# Dynamic Hedging

A single option, represented by $V$, can be represented by a local expansion of its parameters:

#### $\Large \Delta V = \frac{\partial V}{\partial S} \Delta S + \frac{\partial V}{\partial \sigma} \Delta \sigma + \frac{\partial V}{\partial \tau} \Delta \tau + \frac{\partial V}{\partial r} \Delta r + \frac{1}{2} \frac{\partial^2 V}{\partial S^2} (\Delta S)^2 + \text{Higher Order Term}$

This gives us a framework to determine how the price of an option should change when the market environment (spot price, volatility etc.) deviates by small amounts, we determine all of the labelled sensitivities above, and then attempt to aggregate them at the AMM level, each asset at a time to determine the AMM sensitivity to various market parameters.

At any given block, the AMM maintains a portfolio of these collateralized options positions $\mathcal{P}$ for a fixed underlying market.

Suppose that $n_{i}$ denotes the number of options contracts that the AMM has open for option $i$ with expiry-strike vector $\left(T_{i}, K_{j(i)}\right)$. The aggregated delta position of the AMM at any block for a specific asset is given by the cumulative sum of all delta positions of open contracts on the market:

$\Large \Delta = -\sum_{i}^{n} \Delta_{i}$

Where $\Delta_{i}$ denotes the delta of a single contract, derived using the Black-Scholes model of option pricing. $\Delta_{i}$ is a decimal percentage, representing the first-order sensitivity of the option price to movements in the spot price.

Therefore, the statistic $\Delta$ corresponds to several spot tokens that the AMM is long or short.

If the AMM $\Delta = 1.2$ then for small movements in ETH spot price, the AMM pool net asset value would have an exposure which is locally proportional to $1.2$ ETH tokens.

To adjust for this, the AMM will calculate its $\Delta$ parameter and open up an inverse margined position of $-\Delta$ perpetual contracts on GMX. This ensures that the net exposure that the AMM has to the underlying token is $0$ and is therefore giving LPs delta-neutral yield.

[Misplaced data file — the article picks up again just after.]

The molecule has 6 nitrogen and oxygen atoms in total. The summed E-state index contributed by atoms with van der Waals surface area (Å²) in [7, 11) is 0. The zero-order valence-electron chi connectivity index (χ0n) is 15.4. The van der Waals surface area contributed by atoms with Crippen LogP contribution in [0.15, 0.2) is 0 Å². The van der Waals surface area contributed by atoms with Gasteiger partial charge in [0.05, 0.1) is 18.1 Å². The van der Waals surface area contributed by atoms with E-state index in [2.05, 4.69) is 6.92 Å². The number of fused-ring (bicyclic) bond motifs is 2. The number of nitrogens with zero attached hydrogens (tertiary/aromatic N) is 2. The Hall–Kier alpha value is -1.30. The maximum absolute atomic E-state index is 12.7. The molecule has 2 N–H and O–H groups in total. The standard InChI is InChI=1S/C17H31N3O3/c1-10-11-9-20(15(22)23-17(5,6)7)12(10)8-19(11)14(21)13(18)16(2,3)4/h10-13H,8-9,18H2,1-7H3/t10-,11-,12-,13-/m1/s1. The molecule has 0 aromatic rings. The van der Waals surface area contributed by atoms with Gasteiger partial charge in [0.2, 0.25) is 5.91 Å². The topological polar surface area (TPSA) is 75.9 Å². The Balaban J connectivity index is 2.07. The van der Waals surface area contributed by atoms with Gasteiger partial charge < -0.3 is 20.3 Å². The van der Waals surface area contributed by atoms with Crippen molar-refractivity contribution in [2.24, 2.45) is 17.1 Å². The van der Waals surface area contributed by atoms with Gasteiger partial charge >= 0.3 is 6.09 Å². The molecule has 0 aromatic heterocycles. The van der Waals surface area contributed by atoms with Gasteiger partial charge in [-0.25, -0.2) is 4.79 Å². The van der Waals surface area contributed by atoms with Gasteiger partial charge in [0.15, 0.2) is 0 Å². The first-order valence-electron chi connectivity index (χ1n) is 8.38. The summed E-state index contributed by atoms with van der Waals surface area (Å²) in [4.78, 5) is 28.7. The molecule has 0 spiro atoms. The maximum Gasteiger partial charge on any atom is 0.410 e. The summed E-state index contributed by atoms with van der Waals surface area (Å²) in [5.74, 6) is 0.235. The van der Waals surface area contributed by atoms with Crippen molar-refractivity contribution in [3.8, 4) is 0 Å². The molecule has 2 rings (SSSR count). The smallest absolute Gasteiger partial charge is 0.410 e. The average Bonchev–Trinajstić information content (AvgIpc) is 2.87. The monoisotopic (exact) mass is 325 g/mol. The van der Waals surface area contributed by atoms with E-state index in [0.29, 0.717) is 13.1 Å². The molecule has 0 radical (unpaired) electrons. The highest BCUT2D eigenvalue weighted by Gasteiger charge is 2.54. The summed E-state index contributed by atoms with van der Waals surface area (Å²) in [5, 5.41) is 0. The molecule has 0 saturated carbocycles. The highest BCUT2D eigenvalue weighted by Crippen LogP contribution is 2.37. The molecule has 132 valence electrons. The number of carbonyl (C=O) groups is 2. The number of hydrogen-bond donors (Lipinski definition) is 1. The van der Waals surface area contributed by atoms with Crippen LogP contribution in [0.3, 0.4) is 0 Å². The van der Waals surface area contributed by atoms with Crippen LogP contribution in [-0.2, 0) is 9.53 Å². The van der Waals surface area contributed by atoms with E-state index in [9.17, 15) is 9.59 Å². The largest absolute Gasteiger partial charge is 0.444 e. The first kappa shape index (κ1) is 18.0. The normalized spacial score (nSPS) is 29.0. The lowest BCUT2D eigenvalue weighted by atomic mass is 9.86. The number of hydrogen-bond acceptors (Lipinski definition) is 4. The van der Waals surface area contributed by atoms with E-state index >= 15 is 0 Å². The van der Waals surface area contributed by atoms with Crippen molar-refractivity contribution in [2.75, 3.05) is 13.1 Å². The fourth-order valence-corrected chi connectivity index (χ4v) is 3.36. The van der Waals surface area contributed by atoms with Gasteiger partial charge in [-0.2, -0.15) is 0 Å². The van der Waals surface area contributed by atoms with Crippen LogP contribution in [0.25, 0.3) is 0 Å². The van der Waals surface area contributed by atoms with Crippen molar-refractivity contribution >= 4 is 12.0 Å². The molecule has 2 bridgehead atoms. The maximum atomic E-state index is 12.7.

Over time, the value of the $\Delta$ parameter will change according to changes in implied volatility $\sigma$, spot price and time to expiry. As a result, the AMM will periodically adjust these futures positions to zero out net $\Delta$ exposure.

The rebalancing of delta for exposed assets within the Diem AMM will be executed upon several key factors:

1- Leverage trading

To optimize capital efficiency within the AMM, enabling collateralization of more positions and maximizing fees earned, delta hedging is executed with leverage using external perpetual markets similar to GMX. The leverage ranges between 1.25x and 2.5x depending on each asset's volatility. This approach will allow for absorbing more volume and having additional availability for opening and closing positions.

2- Frequency period

Considering that the delta will vary over time, each market will have frequent rebalancing to the new AMM delta on the perpetual market, the initial period will be rebalancing every 2 hours with the possibility to get further adjustments based on the AMM performance over time on each market.

3- Force rebalancing

Recognizing that time-based delta hedging may not suffice, especially in certain markets that might face large price variations within short time durations, the hedging contract will monitor the ratio between AMM delta exposure to each asset, the total AMM value locked, and issue forced rebalancing in specific cases to minimize head wind risks for depositors.

4- Average delta

To prevent manipulation of force rebalancing in case of scam wicks that might get retraced in few minutes which will trick the hedging contract to rebalance in undesired times, delta calculated for the rebalancing will be based on the following logic:

$\Large Avg\Delta(AMM) = a*\Delta(S) + (1-a)*\Delta(V)$

Where :

$\Delta(S)$: Mark delta

$\Delta(S)$: Averaged Delta

S: Mark price

V: Average price over predefined period

a: Weighting parameter that varies between assets

This methodology should, in the long run, ensure AMM profitability and minimize market exposure for liquidity providers.

Last updated